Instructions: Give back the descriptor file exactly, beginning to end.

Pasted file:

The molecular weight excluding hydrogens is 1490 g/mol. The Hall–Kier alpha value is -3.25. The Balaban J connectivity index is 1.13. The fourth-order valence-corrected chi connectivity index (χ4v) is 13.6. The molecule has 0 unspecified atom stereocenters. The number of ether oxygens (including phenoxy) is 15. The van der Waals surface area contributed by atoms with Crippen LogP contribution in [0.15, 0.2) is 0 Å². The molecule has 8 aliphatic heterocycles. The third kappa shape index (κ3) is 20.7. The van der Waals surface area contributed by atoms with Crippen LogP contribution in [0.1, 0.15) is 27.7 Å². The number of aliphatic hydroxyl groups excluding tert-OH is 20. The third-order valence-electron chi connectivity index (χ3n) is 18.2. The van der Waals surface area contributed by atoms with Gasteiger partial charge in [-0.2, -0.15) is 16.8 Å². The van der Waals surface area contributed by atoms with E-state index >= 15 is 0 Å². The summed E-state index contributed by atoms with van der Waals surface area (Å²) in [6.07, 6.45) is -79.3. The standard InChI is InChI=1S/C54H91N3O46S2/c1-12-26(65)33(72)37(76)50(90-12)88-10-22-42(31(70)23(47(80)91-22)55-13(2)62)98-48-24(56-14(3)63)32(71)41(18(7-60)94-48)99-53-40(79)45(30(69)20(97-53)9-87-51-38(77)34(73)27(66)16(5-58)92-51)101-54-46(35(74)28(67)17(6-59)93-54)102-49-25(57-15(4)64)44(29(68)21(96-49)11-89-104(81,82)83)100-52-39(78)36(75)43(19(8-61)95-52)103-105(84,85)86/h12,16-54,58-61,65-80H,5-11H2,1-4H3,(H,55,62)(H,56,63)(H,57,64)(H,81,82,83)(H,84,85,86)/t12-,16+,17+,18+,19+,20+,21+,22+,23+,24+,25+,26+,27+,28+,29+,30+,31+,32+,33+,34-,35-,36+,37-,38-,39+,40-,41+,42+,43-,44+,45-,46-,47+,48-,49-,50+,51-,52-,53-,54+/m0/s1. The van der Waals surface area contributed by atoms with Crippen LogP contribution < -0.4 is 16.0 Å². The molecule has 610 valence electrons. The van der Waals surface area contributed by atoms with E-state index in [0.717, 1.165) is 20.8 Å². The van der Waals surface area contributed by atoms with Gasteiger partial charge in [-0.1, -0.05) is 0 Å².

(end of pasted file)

The molecular weight excluding hydrogens is 1490 g/mol. The Hall–Kier alpha value is -3.25. The Balaban J connectivity index is 1.13. The fourth-order valence-corrected chi connectivity index (χ4v) is 13.6. The molecule has 0 unspecified atom stereocenters. The number of ether oxygens (including phenoxy) is 15. The van der Waals surface area contributed by atoms with Crippen LogP contribution in [0.15, 0.2) is 0 Å². The molecule has 8 aliphatic heterocycles. The third kappa shape index (κ3) is 20.7. The van der Waals surface area contributed by atoms with Crippen LogP contribution in [0.1, 0.15) is 27.7 Å². The number of aliphatic hydroxyl groups excluding tert-OH is 20. The third-order valence-electron chi connectivity index (χ3n) is 18.2. The van der Waals surface area contributed by atoms with Gasteiger partial charge in [-0.2, -0.15) is 16.8 Å². The van der Waals surface area contributed by atoms with E-state index >= 15 is 0 Å². The summed E-state index contributed by atoms with van der Waals surface area (Å²) in [6.07, 6.45) is -79.3. The standard InChI is InChI=1S/C54H91N3O46S2/c1-12-26(65)33(72)37(76)50(90-12)88-10-22-42(31(70)23(47(80)91-22)55-13(2)62)98-48-24(56-14(3)63)32(71)41(18(7-60)94-48)99-53-40(79)45(30(69)20(97-53)9-87-51-38(77)34(73)27(66)16(5-58)92-51)101-54-46(35(74)28(67)17(6-59)93-54)102-49-25(57-15(4)64)44(29(68)21(96-49)11-89-104(81,82)83)100-52-39(78)36(75)43(19(8-61)95-52)103-105(84,85)86/h12,16-54,58-61,65-80H,5-11H2,1-4H3,(H,55,62)(H,56,63)(H,57,64)(H,81,82,83)(H,84,85,86)/t12-,16+,17+,18+,19+,20+,21+,22+,23+,24+,25+,26+,27+,28+,29+,30+,31+,32+,33+,34-,35-,36+,37-,38-,39+,40-,41+,42+,43-,44+,45-,46-,47+,48-,49-,50+,51-,52-,53-,54+/m0/s1. The van der Waals surface area contributed by atoms with Crippen LogP contribution < -0.4 is 16.0 Å². The molecule has 610 valence electrons. The van der Waals surface area contributed by atoms with E-state index in [0.717, 1.165) is 20.8 Å². The van der Waals surface area contributed by atoms with Gasteiger partial charge in [-0.1, -0.05) is 0 Å².